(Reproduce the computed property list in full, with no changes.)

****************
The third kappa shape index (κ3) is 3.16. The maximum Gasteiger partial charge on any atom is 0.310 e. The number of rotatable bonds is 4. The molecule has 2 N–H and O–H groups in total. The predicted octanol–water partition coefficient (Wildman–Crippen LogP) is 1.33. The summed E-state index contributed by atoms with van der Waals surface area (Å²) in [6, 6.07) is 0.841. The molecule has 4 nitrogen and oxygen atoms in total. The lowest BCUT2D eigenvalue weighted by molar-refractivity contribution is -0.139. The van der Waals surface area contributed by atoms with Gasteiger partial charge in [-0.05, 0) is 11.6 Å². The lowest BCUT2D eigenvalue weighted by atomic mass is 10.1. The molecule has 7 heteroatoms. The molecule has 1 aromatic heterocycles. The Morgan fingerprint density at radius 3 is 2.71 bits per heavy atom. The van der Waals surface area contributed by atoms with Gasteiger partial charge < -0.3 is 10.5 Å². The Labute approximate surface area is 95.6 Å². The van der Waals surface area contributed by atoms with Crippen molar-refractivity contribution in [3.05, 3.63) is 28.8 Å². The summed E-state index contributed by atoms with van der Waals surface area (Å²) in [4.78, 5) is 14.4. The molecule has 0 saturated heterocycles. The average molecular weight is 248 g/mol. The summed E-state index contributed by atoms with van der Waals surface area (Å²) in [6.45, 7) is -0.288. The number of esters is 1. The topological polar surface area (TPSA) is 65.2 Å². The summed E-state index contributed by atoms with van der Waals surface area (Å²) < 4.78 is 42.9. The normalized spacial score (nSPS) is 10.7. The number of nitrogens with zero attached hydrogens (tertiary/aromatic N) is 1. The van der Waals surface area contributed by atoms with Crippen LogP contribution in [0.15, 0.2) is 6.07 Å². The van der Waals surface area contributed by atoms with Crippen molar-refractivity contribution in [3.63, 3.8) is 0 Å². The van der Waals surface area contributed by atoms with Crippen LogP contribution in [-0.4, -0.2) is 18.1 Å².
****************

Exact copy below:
The third kappa shape index (κ3) is 3.16. The maximum Gasteiger partial charge on any atom is 0.310 e. The number of rotatable bonds is 4. The molecule has 2 N–H and O–H groups in total. The predicted octanol–water partition coefficient (Wildman–Crippen LogP) is 1.33. The summed E-state index contributed by atoms with van der Waals surface area (Å²) in [6, 6.07) is 0.841. The molecule has 4 nitrogen and oxygen atoms in total. The lowest BCUT2D eigenvalue weighted by molar-refractivity contribution is -0.139. The van der Waals surface area contributed by atoms with Gasteiger partial charge in [-0.05, 0) is 11.6 Å². The lowest BCUT2D eigenvalue weighted by atomic mass is 10.1. The molecule has 7 heteroatoms. The molecule has 1 aromatic heterocycles. The Morgan fingerprint density at radius 3 is 2.71 bits per heavy atom. The van der Waals surface area contributed by atoms with Gasteiger partial charge < -0.3 is 10.5 Å². The Labute approximate surface area is 95.6 Å². The van der Waals surface area contributed by atoms with Crippen molar-refractivity contribution in [3.05, 3.63) is 28.8 Å². The summed E-state index contributed by atoms with van der Waals surface area (Å²) in [4.78, 5) is 14.4. The molecule has 0 saturated heterocycles. The average molecular weight is 248 g/mol. The summed E-state index contributed by atoms with van der Waals surface area (Å²) in [6.45, 7) is -0.288. The number of esters is 1. The topological polar surface area (TPSA) is 65.2 Å². The summed E-state index contributed by atoms with van der Waals surface area (Å²) < 4.78 is 42.9. The normalized spacial score (nSPS) is 10.7. The number of nitrogens with zero attached hydrogens (tertiary/aromatic N) is 1. The van der Waals surface area contributed by atoms with Crippen LogP contribution in [0.15, 0.2) is 6.07 Å². The van der Waals surface area contributed by atoms with Crippen molar-refractivity contribution in [3.63, 3.8) is 0 Å². The van der Waals surface area contributed by atoms with Crippen LogP contribution in [-0.4, -0.2) is 18.1 Å².